Brexit: France or Italy will leave next says Charles-Henri Gallois
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The centre-right president has failed to convince many citizens that he can manage the country in a crisis, as opinion polls throughout the Covid pandemic have indicated. With just over a year to go until voters head to the ballot box for the April 2022 French presidential election, Mr Macron has been sent a dire warning.
Mujtaba Rahman, managing director at Eurasia Group, a political risk consultancy, said the president is at serious risk of losing his position next year.
But he argued that the most obvious threat from the Marine Le Pen of the National Rally would prove to be lesser than the threat from a “credible contender” from the centre-right.
Mr Rahman tweeted: “@EmmanuelMacron is definitely vulnerable – & could lose presidential elections in April/May next year.
“But most likely to a credible contender from the centre-right, not @MLP_officiel.”
Mr Macron rose to power in 2017 on a moderate ticket, staving off Ms Le Pen’s bid to win 66 percent of votes.
But four years on the embattled president is failing to convince many French men and women that he remains the right man for the job.
Research carried out by Odoxa institute showed 81 percent believe Mr Macon’s government “does not know where it is going” in terms of handing the coronavirus pandemic.
Meanwhile, Ms Le Pen is making waves in opinion polls as she prepares to challenge Mr Macron once again.
A poll by Politico showed how Ms Le Pen has made steady gains on her opponent six months.
By the end of January, she was given 26 percent of the vote ahead of Mr Macron’s 24 percent.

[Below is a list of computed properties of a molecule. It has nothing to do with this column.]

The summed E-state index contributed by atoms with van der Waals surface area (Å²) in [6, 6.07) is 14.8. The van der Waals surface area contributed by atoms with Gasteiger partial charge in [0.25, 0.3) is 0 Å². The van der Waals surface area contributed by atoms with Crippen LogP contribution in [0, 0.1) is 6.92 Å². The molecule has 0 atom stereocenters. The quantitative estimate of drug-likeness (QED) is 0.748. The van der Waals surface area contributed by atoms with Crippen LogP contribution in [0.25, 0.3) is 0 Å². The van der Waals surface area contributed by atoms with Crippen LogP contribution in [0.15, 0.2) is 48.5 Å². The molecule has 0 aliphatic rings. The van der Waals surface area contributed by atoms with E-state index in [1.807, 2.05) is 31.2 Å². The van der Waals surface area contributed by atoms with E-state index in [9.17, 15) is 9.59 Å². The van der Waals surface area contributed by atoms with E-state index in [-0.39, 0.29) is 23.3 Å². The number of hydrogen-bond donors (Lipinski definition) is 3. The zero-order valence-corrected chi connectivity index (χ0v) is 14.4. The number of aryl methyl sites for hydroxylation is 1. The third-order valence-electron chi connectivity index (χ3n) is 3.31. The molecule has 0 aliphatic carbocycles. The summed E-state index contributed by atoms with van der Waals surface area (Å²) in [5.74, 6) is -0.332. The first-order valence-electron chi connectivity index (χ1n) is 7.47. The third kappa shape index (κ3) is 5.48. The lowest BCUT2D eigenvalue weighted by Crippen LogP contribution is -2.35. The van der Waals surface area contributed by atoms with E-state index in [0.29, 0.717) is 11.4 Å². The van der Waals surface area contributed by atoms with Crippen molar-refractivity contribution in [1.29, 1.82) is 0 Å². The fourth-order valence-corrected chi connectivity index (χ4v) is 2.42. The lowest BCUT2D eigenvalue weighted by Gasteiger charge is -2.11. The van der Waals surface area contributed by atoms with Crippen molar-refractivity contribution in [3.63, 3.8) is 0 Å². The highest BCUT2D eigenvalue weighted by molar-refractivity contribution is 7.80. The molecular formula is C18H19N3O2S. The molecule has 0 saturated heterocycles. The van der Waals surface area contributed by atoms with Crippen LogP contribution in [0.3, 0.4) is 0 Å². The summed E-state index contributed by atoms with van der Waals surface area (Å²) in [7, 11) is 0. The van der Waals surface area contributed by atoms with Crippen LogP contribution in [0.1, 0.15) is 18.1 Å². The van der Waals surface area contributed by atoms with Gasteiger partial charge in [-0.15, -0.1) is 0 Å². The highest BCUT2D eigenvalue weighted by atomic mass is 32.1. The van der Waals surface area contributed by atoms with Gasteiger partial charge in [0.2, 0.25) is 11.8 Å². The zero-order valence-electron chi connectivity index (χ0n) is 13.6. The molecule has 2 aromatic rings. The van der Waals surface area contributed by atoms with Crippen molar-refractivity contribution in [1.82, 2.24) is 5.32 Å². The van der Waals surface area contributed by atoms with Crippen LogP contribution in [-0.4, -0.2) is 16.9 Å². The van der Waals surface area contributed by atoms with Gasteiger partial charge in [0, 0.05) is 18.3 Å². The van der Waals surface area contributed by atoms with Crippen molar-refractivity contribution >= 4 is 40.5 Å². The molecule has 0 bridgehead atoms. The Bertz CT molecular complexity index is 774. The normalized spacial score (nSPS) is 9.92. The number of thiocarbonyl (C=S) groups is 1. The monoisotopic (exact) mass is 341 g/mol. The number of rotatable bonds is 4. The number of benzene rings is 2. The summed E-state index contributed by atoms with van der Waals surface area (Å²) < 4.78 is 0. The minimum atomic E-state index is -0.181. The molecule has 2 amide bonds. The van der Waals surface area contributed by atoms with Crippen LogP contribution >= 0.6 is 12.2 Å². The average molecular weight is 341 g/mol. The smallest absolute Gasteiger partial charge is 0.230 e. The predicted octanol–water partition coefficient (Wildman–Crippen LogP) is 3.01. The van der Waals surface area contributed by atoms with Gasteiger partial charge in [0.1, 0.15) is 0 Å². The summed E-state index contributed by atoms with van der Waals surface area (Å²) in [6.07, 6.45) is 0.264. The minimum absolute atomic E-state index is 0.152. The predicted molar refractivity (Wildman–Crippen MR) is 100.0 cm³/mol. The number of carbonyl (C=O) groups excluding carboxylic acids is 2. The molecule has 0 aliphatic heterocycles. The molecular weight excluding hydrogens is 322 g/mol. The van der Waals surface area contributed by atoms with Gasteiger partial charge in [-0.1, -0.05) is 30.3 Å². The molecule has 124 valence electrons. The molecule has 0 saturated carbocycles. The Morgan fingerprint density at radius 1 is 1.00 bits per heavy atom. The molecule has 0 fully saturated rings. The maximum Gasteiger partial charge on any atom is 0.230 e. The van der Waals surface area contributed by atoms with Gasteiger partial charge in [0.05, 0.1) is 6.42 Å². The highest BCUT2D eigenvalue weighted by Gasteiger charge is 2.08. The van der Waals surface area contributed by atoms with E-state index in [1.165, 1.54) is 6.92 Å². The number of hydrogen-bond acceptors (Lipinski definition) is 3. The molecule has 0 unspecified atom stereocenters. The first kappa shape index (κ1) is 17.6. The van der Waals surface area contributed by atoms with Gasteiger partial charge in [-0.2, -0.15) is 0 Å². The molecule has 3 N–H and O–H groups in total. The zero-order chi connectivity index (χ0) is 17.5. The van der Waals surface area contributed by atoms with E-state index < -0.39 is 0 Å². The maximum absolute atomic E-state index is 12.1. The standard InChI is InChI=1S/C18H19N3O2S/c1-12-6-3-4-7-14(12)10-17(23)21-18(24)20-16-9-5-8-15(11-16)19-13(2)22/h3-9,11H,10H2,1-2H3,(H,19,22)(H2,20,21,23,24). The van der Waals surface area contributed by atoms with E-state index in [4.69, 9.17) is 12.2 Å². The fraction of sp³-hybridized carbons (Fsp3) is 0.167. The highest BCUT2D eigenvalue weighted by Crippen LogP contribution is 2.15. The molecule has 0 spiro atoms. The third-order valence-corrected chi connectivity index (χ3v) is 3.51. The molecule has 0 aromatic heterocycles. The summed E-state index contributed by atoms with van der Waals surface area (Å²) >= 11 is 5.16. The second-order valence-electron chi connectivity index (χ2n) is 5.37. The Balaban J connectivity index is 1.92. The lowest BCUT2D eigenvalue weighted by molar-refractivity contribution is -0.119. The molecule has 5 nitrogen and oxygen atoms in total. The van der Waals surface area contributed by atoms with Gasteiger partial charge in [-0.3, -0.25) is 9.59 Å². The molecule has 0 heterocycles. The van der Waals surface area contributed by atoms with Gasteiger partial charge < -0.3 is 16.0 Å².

The research illustrated how the far-right leader overtook the president in opinion polls last September.
Mr Macron’s handling of the pandemic has largely contributed to widespread scepticism of his authority.
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There is growing impatience from businesses forced to close, and from right-wing politicians, for the president to ease the restrictions.
The mayor of the French city of Perpignan on Tuesday defied the government’s COVID-19 restrictions and reopened four of the city’s museums.
This week a French mayor defied the president’s orders to reopen his city’s museums.
Emmanuel Macron: Polls show Marine Le Pen's popularity rising
Louis Aliot said, “We cannot stay locked down all our lives,” as he ushered in a semi-return to normal in Perpignan.
Mr Macron’s government has forbidden restaurants, museums, cinemas and theatres from opening to the public as it tries to contain the spread of Covid.
On Wednesday a specialist warned that more contagious Covid variants are taking hold in France, but their spread is not currently as fast as initially feared.
Bruno Lina, a French virus specialist and a member of the scientific body advising the government, told France Inter radio: “For now, we have the feeling the introduction of these variants is somewhat curtailed.”
He added that the variant first detected in Britain now accounted for around 30-35 percent of COVID-19 cases in Paris/Ile-de-France region, and that the one stemming from South
Africa represented 2-3 percent of cases in France at present.
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